Hammer chips (Sledgehammer and Clawhammer) are the oldest in the Athlon 64 fleet, and still us the "C0" stepping. "C0" was the original Athlon 64 (and Opteron) stepping, so if you plan on buying a Hammer chip, you're planning on buying a two-year-old processor at this point. Generally speaking, you can easily determine if a processor is a Hammer chip by the SKU; if the SKU ends in "AP" (Socket 754 512KB L2), "AR" (Socket 754 1MB L2) or "AS" (Socket 939), you're looking at a Hammer chip. Newcastle chips utilize the "CG" stepping and are slightly newer than their Hammer counterparts. You can usually spot a Newcastle processor due to the "AX" in the product SKU. Unlike Hammer chips, all Newcastle processors use "AX" regardless of cache size, including the tiny Sempron 3100+ that we mentioned earlier - which AMD dubbed Paris.
As far as overclocking is concerned, neither the Newcastle nor Clawhammer cores do very well, though the Newcastle tends to be a bit better. 2.5 GHz is typically the maximum speed that they'll run, and many of them won't handle more than about 2.4 GHz. If you want to try overclocking, your best bet is probably the Newcastle 3200+, which is relatively inexpensive and can often reach nearly the same performance level as the 3700+. Motherboard choice will also play a role in overclocking, with the DFI LANParty UT 250Gb being the star of the platform. If you already have a socket 754 motherboard, however, we'd recommend that you stick with that rather than buying the DFI simply for overclocking - you'll have better luck with the 90nm 939 parts if overclocking is what you're after. The 90nm Palermo Sempron chips seem to overclock quite well - 2.5 GHz and above can usually be reached - but the reduced cache sizes bring diminishing returns. Coupled with the need for decent RAM or the use of an asynchronous memory bus, the benefits of overclocking Sempron chips are pretty slim. In the end, a 2.5 GHz 256K Sempron will roughly match a 2.2 GHz 512K Athlon 64 on socket 754.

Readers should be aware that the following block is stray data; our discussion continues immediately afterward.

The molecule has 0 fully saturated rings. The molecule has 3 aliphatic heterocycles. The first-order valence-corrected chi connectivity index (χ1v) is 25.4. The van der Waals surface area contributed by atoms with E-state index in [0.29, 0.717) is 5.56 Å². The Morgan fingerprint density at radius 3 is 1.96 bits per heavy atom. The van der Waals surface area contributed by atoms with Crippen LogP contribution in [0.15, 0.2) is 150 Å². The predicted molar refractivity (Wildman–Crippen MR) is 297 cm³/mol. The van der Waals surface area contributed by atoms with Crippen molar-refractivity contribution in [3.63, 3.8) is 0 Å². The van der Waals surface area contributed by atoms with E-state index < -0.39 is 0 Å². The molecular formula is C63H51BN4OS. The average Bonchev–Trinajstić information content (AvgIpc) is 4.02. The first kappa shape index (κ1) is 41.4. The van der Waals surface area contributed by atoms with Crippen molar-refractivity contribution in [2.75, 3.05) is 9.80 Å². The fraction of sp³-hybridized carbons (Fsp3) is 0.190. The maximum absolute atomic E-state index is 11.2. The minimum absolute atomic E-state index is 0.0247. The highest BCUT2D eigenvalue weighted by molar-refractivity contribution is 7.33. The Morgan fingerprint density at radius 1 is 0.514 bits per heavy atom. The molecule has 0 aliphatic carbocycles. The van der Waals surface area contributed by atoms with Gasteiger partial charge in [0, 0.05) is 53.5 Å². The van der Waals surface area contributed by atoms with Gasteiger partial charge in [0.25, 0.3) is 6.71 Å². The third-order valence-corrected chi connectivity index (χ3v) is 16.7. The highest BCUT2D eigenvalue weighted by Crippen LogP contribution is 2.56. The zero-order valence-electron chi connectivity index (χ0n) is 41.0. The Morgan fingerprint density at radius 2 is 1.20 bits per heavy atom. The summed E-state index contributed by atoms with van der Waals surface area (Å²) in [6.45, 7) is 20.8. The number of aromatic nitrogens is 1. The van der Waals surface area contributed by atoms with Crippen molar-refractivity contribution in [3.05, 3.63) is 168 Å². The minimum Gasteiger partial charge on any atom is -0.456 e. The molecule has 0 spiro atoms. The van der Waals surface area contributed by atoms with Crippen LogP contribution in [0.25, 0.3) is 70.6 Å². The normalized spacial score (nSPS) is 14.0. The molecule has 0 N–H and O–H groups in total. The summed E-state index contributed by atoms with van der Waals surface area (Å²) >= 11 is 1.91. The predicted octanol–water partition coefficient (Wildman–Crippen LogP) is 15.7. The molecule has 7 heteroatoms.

If you're only running a 2800+ or Sempron, it may be worthwhile to spend $200 to $300 for a faster processor, but ultimately, the platform is going to be the limiting factor. No dual core processors are planned for 754, and although PCIe may appear in a few motherboards, we have a hard time recommending such an option. It's also worth noting that the maximum supported RAM on Socket 754 motherboards is 3GB, meaning that true 64-bit support is somewhat debatable. For most Socket 754 owners, we'd say stick with what you have until you're no longer satisfied with the performance, and then upgrade to a new platform. For those who are looking to buy a new computer, we'd urge you to stay away from Socket 754 unless budget is the overriding concern. It's not necessarily a bad platform, but $50 more would allow you to upgrade to Socket 939, which we feel is the better choice.